Ottawa will balance budget, but at expense of growth: PBO
kevin page, Parliamentary budget officer
Published Wednesday, April 25, 2012 4:22PM EDT
OTTAWA - Government spending restraint and cuts will lead to balanced budgets but also slower economic growth and 100,000 lost jobs, Canada's budget watchdog said Wednesday.
Parliamentary Budget Officer Kevin Page's latest economic and fiscal report is surprising in that it agrees with the Harper government that the budget will be balanced in 2015-16 -- maybe even a year earlier.
But it says fiscal soundness carries a heavy price, with Ottawa taking $52 billion out of the economy and the provinces adding another $9 billion in drag.
"The PBO expects that restraint and reductions in government spending on programs in Canada will act as a drag on economic growth and job creation, pushing the economy further away from its potential (gross domestic product) and delaying the economic recovery," the report states.
The report was posted on the PBO website Wednesday ahead of Page's testimony before the Commons finance committee on Thursday.
The report says it incorporates Finance Department multipliers fpr jobs and growth for its projections, and is taking the government at its word that it will limit spending increases while chopping 19,200 public servants.
Ottawa's ongoing planned restraint and 6.9 per cent cut in departmental spending will reduce its share of the economy from 7.3 per cent in 2010-11 to 5.5 per cent in 2016-17.
That will have a direct impact on the economy, Page's report stresses.
It projects the spending restraints and cutbacks will reduce economic output by 0.3 per cent this year, climbing to 0.88 per cent in 2014.
Canada's economy, subsequently, will grow by only 1.6 per cent in 2013, eight tenths of a point less than forecast by the Bank of Canada and the private sector consensus.
On the jobs front, restraint will result in about 18,000 fewer jobs this year than had there been no restraint, climbing to 108,000 fewer jobs in 2015. Most of the losses are due to Ottawa's actions -- including a reduction of 43,000 stemming directly from March's spending reductions -- although provincial restraint is also a factor.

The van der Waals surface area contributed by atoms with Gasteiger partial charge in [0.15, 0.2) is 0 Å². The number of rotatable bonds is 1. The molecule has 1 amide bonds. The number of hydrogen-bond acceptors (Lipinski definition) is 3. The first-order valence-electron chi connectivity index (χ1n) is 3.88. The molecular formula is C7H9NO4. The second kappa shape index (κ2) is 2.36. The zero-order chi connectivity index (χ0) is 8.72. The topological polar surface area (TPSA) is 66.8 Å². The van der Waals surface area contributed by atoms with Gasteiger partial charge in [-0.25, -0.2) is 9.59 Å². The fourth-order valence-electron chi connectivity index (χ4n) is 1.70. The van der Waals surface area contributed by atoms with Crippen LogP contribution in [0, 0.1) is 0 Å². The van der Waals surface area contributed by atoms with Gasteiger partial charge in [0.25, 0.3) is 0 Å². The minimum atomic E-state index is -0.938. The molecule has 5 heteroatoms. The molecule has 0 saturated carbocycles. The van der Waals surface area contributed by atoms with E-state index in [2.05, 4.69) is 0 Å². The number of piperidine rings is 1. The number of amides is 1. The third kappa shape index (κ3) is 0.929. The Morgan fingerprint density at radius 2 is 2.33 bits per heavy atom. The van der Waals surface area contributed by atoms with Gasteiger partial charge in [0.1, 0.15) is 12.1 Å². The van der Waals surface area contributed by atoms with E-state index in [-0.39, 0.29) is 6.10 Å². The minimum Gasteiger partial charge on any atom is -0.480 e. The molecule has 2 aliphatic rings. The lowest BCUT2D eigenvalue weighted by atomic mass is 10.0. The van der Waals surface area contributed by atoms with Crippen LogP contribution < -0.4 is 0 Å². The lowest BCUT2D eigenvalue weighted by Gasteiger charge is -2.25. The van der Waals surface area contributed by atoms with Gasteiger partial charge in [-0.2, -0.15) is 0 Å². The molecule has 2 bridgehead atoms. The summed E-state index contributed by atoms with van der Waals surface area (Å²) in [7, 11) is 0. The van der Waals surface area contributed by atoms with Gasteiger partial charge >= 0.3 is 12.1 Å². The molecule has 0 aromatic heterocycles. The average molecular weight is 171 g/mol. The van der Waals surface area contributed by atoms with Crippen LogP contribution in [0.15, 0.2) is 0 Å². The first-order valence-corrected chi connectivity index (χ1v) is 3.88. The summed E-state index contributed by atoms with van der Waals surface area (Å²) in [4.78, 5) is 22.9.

Unemployment, currently at 7.2 per cent, will climb to 7.9 per cent in 2013, the report predicts.
Both scenarios are significantly gloomier than private-sector forecasts, something the PBO attributes to calculating a bigger drag from public sector restraint and higher weighting for downside economic risks.
However, TD Bank chief economist Craig Alexander said they are too pessimistic.
"I completely agree with the assessment that there is going to be a lot of fiscal (government) drag, the real question is how strong is the private sector going to be," he said. "Over the last several years, the PBO has had a generally more pessimistic view about economic prospects."
The spending restraint and public service cutbacks -- particularly for Ottawa -- will have the desired effect on the government's books, however, the report projects.
Page predicts the Harper government will indeed be able to balance the budget when it says it will, in 2015-16, and may even achieve the feat a year earlier. As well, Ottawa will come in with a healthy $10.8 billion surplus by 2016-17, about $3 billion more than the budget estimate.
The PBO has been critical in the past of Ottawa's overly optimistic projections on the fiscal balance, but now seems to be on the same page with only minor differences.
As well, it says the federal government will eliminate its underlying structural deficit as early as next year, with only the slack in the economy keeping Ottawa in deficit a few years longer.
"The projected improvement in the government's budgetary balance over the medium term primarily reflects its policy actions to reduce and restrain direct program expenses and is therefore structural in nature," the report explains.
In a second report posted on the website, the PBO again chided the government for being overly secretive and asks for information on how it will cut spending so MPs can judge the impact on services to the public.